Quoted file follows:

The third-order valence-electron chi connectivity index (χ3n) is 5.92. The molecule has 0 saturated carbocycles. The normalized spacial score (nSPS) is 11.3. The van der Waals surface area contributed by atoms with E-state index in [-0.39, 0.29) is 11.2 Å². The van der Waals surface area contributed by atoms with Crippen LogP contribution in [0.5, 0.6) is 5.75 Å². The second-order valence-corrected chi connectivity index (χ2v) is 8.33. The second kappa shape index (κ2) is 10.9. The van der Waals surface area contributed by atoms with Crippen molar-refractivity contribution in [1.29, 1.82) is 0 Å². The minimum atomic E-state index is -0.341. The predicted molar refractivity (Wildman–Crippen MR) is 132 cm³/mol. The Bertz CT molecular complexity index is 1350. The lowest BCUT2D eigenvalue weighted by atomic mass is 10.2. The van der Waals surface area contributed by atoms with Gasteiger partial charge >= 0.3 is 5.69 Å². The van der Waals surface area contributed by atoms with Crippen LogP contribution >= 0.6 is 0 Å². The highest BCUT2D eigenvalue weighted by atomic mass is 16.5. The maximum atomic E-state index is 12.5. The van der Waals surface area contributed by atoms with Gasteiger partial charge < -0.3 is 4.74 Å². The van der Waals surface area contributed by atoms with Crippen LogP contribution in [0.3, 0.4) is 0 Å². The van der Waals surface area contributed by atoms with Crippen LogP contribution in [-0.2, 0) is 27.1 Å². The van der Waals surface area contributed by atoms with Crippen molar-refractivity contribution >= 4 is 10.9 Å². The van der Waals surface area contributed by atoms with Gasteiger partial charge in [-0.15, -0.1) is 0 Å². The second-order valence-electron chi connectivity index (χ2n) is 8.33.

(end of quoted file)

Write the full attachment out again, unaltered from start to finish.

The third-order valence-electron chi connectivity index (χ3n) is 5.92. The molecule has 0 saturated carbocycles. The normalized spacial score (nSPS) is 11.3. The van der Waals surface area contributed by atoms with E-state index in [-0.39, 0.29) is 11.2 Å². The van der Waals surface area contributed by atoms with Crippen LogP contribution in [0.5, 0.6) is 5.75 Å². The second-order valence-corrected chi connectivity index (χ2v) is 8.33. The second kappa shape index (κ2) is 10.9. The van der Waals surface area contributed by atoms with Crippen molar-refractivity contribution in [1.29, 1.82) is 0 Å². The minimum atomic E-state index is -0.341. The predicted molar refractivity (Wildman–Crippen MR) is 132 cm³/mol. The Bertz CT molecular complexity index is 1350. The lowest BCUT2D eigenvalue weighted by atomic mass is 10.2. The van der Waals surface area contributed by atoms with Gasteiger partial charge >= 0.3 is 5.69 Å². The van der Waals surface area contributed by atoms with Crippen LogP contribution >= 0.6 is 0 Å². The highest BCUT2D eigenvalue weighted by atomic mass is 16.5. The maximum atomic E-state index is 12.5. The van der Waals surface area contributed by atoms with Gasteiger partial charge < -0.3 is 4.74 Å². The van der Waals surface area contributed by atoms with Crippen LogP contribution in [0.3, 0.4) is 0 Å². The van der Waals surface area contributed by atoms with Crippen LogP contribution in [-0.2, 0) is 27.1 Å². The van der Waals surface area contributed by atoms with Crippen molar-refractivity contribution >= 4 is 10.9 Å². The van der Waals surface area contributed by atoms with Gasteiger partial charge in [-0.15, -0.1) is 0 Å². The second-order valence-electron chi connectivity index (χ2n) is 8.33.